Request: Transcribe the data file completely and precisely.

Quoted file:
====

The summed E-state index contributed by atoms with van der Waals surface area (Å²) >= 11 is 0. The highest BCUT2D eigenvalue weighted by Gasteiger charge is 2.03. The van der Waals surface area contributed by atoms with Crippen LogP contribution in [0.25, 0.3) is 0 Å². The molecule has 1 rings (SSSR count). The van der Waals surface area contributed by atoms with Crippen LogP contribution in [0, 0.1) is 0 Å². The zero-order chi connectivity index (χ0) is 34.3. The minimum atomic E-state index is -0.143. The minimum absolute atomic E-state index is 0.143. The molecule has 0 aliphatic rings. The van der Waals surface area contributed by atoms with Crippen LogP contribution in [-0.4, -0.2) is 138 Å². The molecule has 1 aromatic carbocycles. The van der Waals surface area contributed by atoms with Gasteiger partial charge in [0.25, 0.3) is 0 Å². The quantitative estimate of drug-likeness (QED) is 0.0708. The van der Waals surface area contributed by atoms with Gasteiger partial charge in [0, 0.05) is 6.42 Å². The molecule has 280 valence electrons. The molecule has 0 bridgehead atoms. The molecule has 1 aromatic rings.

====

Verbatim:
The summed E-state index contributed by atoms with van der Waals surface area (Å²) >= 11 is 0. The highest BCUT2D eigenvalue weighted by Gasteiger charge is 2.03. The van der Waals surface area contributed by atoms with Crippen LogP contribution in [0.25, 0.3) is 0 Å². The molecule has 1 rings (SSSR count). The van der Waals surface area contributed by atoms with Crippen LogP contribution in [0, 0.1) is 0 Å². The zero-order chi connectivity index (χ0) is 34.3. The minimum atomic E-state index is -0.143. The minimum absolute atomic E-state index is 0.143. The molecule has 0 aliphatic rings. The van der Waals surface area contributed by atoms with Crippen LogP contribution in [-0.4, -0.2) is 138 Å². The molecule has 1 aromatic carbocycles. The van der Waals surface area contributed by atoms with Gasteiger partial charge in [0.25, 0.3) is 0 Å². The quantitative estimate of drug-likeness (QED) is 0.0708. The van der Waals surface area contributed by atoms with Gasteiger partial charge in [0, 0.05) is 6.42 Å². The molecule has 280 valence electrons. The molecule has 0 bridgehead atoms. The molecule has 1 aromatic rings.